Transactional Memory) such that if an exception is through inside a doSync
all of the stems inside the critical block never happened. This assumes
your using all clojure structures which you are probably not.
A way co workers have done this is as follows. Move your entire
transnational state into a SINGLE big object that you can
copy/mutate/compare and swap. You never need to rollback each piece because
your changing the clone up until the point you commit it.
Writing reversal code is possible depending on the problem. There are
questions to ask like "what if the reversal somehow fails?"




On Thu, Dec 31, 2015 at 3:10 AM, singh.janmejay <singh.janmejay@gmail.com>
wrote:

> Hi,
>
> Was wondering if there are any reference designs, patterns on handling
> common operations involving distributed coordination.
>
> I have a few questions and I guess they must have been asked before, I
> am unsure what to search for to surface the right answers. It'll be
> really valuable if someone can provide links to relevant
> "best-practices guide" or "suggestions" per question or share some
> wisdom or ideas on patterns to do this in the best way.
>
> 1. What is the best way of handling distributed-lock expiry? The owner
> of the lock managed to acquire it and may be in middle of some
> computation when the session expires or lock expires. When it finishes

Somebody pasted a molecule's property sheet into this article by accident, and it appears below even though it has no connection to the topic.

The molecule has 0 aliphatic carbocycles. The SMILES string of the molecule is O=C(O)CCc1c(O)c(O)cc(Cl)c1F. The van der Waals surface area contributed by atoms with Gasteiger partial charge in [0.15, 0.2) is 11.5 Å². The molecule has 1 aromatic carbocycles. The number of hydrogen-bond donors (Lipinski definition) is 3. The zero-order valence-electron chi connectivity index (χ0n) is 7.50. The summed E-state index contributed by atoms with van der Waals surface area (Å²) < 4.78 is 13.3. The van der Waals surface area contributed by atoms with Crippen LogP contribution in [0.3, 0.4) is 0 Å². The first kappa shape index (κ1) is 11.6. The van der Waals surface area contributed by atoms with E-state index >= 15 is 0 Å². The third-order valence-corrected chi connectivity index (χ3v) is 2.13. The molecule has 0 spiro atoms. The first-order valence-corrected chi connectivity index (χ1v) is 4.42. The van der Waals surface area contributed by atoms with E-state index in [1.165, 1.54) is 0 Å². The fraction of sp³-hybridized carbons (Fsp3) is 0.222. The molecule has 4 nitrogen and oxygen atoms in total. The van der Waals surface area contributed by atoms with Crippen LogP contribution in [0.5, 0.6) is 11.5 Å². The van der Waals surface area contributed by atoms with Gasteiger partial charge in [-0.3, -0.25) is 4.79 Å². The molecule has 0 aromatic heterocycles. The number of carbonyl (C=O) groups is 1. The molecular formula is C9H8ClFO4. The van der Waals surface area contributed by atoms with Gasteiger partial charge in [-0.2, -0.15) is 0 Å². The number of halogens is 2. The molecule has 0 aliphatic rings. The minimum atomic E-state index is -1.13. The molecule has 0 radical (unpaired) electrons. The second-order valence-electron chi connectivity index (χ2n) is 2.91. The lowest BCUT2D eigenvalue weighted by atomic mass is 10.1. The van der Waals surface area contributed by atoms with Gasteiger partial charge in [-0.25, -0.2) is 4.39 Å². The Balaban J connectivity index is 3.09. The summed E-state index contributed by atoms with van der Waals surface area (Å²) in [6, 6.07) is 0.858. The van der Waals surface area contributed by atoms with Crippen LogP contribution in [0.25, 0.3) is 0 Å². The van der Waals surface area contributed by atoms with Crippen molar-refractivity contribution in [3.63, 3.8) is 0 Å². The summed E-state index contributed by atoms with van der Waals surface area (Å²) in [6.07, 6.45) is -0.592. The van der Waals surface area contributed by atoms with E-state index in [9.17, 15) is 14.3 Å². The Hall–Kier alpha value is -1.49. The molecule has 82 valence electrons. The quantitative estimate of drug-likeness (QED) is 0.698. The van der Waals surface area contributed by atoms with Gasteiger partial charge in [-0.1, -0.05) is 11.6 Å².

> that computation, it can tell that the lock expired, but do people
> generally take action in middle of the computation (abort it and do it
> in a clever way such that effect appears atomic, so abort is not
> really visible, if so what are some of those clever ways)? Or is the
> right thing to do, is to write reversal-code, such that operations can
> be cleanly undone in case the verification at the end of computation
> shows that lock expired? The later obviously is a lot harder to
> achieve.
>
> 2. Same as above for leader-election scenarios. Leader generally
> administers operations on data-systems that take significant time to
> complete and have significant resource overhead and RPC to administer
> such operations synchronously from leader to data-node can't be atomic
> and can't be made latency-resilient to such a degree that issuing
> operation across a large set of nodes on a cluster can be guaranteed
> to finish without leader-change. What do people generally do in such
> situations? How are timeouts for operations issued when operations are
> issued using sequential-znode as a per-datanode dedicated queue? How
> well does it scale, and what are some things to watch-out for
> (operation-size, encoding, clustering into one znode for atomicity
> etc)? Or how are atomic operations that need to be issued across
> multiple data-nodes managed (do they have to be clobbered into one
> znode)?
>
> 3. How do people secure zookeeper based services? Is
> client-certificate-verification the recommended way? How well does
> this work with C client? Is inter-zk-node communication done with
> X509-auth too?
>
> 4. What other projects, reference-implementations or libraries should
> I look at for working with C client?
>
> Most of what I have asked revolves around leader or lock-owner having
> a false-failure (where it doesn't know that coordinator thinks it has
> failed).
>
> --
> Regards,
> Janmejay
> http://codehunk.wordpress.com
>